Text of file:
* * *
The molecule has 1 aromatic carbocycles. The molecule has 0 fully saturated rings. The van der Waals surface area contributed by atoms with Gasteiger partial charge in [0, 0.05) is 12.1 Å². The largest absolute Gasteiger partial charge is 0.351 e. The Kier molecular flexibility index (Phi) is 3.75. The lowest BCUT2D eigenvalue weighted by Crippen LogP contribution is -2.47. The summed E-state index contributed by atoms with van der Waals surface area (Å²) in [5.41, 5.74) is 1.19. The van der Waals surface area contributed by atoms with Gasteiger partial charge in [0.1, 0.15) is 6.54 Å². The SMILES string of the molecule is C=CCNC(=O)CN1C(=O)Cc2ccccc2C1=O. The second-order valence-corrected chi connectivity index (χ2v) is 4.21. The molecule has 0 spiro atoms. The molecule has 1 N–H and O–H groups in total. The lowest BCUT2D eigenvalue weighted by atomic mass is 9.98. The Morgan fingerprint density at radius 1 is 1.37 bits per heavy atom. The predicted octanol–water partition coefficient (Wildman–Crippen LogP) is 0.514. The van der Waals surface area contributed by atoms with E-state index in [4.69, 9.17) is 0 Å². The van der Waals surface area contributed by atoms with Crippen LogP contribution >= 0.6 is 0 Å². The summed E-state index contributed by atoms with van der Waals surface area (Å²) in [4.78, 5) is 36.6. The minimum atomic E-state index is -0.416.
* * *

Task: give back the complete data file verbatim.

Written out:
The molecule has 1 aromatic carbocycles. The molecule has 0 fully saturated rings. The van der Waals surface area contributed by atoms with Gasteiger partial charge in [0, 0.05) is 12.1 Å². The largest absolute Gasteiger partial charge is 0.351 e. The Kier molecular flexibility index (Phi) is 3.75. The lowest BCUT2D eigenvalue weighted by Crippen LogP contribution is -2.47. The summed E-state index contributed by atoms with van der Waals surface area (Å²) in [5.41, 5.74) is 1.19. The van der Waals surface area contributed by atoms with Gasteiger partial charge in [0.1, 0.15) is 6.54 Å². The SMILES string of the molecule is C=CCNC(=O)CN1C(=O)Cc2ccccc2C1=O. The second-order valence-corrected chi connectivity index (χ2v) is 4.21. The molecule has 0 spiro atoms. The molecule has 1 N–H and O–H groups in total. The lowest BCUT2D eigenvalue weighted by atomic mass is 9.98. The Morgan fingerprint density at radius 1 is 1.37 bits per heavy atom. The predicted octanol–water partition coefficient (Wildman–Crippen LogP) is 0.514. The van der Waals surface area contributed by atoms with E-state index in [4.69, 9.17) is 0 Å². The van der Waals surface area contributed by atoms with Crippen LogP contribution >= 0.6 is 0 Å². The summed E-state index contributed by atoms with van der Waals surface area (Å²) in [4.78, 5) is 36.6. The minimum atomic E-state index is -0.416.